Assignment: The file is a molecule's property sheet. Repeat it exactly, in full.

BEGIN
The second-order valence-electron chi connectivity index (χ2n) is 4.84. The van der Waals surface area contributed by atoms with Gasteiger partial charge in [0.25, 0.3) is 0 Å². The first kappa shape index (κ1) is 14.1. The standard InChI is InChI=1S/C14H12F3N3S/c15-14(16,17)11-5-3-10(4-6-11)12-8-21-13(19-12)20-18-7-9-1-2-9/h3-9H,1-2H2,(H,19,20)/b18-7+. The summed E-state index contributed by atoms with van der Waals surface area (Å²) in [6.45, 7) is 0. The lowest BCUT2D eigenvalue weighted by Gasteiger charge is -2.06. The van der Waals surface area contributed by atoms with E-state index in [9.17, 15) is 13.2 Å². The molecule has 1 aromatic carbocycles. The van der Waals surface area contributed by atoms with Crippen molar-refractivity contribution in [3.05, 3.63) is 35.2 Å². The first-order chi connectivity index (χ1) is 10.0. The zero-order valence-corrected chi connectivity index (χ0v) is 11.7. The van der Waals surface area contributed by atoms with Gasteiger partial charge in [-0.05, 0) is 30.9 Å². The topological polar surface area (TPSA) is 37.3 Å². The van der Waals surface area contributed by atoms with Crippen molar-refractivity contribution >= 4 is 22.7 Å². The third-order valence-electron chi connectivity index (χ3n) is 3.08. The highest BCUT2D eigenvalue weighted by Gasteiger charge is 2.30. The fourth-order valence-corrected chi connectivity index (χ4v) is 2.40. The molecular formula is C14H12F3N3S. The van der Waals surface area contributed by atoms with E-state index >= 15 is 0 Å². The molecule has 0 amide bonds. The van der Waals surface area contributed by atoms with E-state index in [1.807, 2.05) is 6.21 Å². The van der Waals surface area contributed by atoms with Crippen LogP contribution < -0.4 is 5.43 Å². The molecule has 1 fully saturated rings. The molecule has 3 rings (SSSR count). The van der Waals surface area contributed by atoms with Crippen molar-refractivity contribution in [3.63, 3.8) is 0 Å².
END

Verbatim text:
The second-order valence-electron chi connectivity index (χ2n) is 4.84. The van der Waals surface area contributed by atoms with Gasteiger partial charge in [0.25, 0.3) is 0 Å². The first kappa shape index (κ1) is 14.1. The standard InChI is InChI=1S/C14H12F3N3S/c15-14(16,17)11-5-3-10(4-6-11)12-8-21-13(19-12)20-18-7-9-1-2-9/h3-9H,1-2H2,(H,19,20)/b18-7+. The summed E-state index contributed by atoms with van der Waals surface area (Å²) in [6.45, 7) is 0. The lowest BCUT2D eigenvalue weighted by Gasteiger charge is -2.06. The van der Waals surface area contributed by atoms with E-state index in [9.17, 15) is 13.2 Å². The molecule has 1 aromatic carbocycles. The van der Waals surface area contributed by atoms with Crippen molar-refractivity contribution in [3.05, 3.63) is 35.2 Å². The first-order chi connectivity index (χ1) is 10.0. The zero-order valence-corrected chi connectivity index (χ0v) is 11.7. The van der Waals surface area contributed by atoms with Gasteiger partial charge in [-0.05, 0) is 30.9 Å². The topological polar surface area (TPSA) is 37.3 Å². The van der Waals surface area contributed by atoms with Crippen molar-refractivity contribution >= 4 is 22.7 Å². The third-order valence-electron chi connectivity index (χ3n) is 3.08. The highest BCUT2D eigenvalue weighted by Gasteiger charge is 2.30. The fourth-order valence-corrected chi connectivity index (χ4v) is 2.40. The molecular formula is C14H12F3N3S. The van der Waals surface area contributed by atoms with E-state index >= 15 is 0 Å². The molecule has 0 amide bonds. The van der Waals surface area contributed by atoms with E-state index in [1.807, 2.05) is 6.21 Å². The van der Waals surface area contributed by atoms with Crippen LogP contribution < -0.4 is 5.43 Å². The molecule has 1 fully saturated rings. The molecule has 3 rings (SSSR count). The van der Waals surface area contributed by atoms with Crippen molar-refractivity contribution in [3.63, 3.8) is 0 Å².